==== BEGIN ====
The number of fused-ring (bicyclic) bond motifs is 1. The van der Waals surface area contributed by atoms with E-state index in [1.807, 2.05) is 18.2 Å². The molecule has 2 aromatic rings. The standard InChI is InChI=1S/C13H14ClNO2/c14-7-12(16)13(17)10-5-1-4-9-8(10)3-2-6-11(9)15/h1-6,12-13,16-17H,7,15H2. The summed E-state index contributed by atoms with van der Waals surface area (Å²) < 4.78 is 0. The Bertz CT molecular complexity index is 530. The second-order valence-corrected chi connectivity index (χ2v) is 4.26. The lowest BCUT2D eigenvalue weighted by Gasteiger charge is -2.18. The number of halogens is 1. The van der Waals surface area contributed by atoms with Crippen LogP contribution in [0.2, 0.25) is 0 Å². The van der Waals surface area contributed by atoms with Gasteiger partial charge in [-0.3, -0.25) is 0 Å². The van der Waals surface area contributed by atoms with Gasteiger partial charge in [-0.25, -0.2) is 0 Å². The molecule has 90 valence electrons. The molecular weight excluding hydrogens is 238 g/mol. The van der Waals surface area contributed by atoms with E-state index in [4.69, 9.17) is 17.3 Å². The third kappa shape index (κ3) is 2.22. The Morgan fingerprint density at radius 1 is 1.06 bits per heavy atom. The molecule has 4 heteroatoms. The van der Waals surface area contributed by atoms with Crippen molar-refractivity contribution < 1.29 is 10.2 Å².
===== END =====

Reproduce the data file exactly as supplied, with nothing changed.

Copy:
The number of fused-ring (bicyclic) bond motifs is 1. The van der Waals surface area contributed by atoms with E-state index in [1.807, 2.05) is 18.2 Å². The molecule has 2 aromatic rings. The standard InChI is InChI=1S/C13H14ClNO2/c14-7-12(16)13(17)10-5-1-4-9-8(10)3-2-6-11(9)15/h1-6,12-13,16-17H,7,15H2. The summed E-state index contributed by atoms with van der Waals surface area (Å²) < 4.78 is 0. The Bertz CT molecular complexity index is 530. The second-order valence-corrected chi connectivity index (χ2v) is 4.26. The lowest BCUT2D eigenvalue weighted by Gasteiger charge is -2.18. The number of halogens is 1. The van der Waals surface area contributed by atoms with Crippen LogP contribution in [0.2, 0.25) is 0 Å². The van der Waals surface area contributed by atoms with Gasteiger partial charge in [-0.3, -0.25) is 0 Å². The van der Waals surface area contributed by atoms with Gasteiger partial charge in [-0.25, -0.2) is 0 Å². The molecule has 90 valence electrons. The molecular weight excluding hydrogens is 238 g/mol. The van der Waals surface area contributed by atoms with E-state index in [4.69, 9.17) is 17.3 Å². The third kappa shape index (κ3) is 2.22. The Morgan fingerprint density at radius 1 is 1.06 bits per heavy atom. The molecule has 4 heteroatoms. The van der Waals surface area contributed by atoms with Crippen molar-refractivity contribution < 1.29 is 10.2 Å².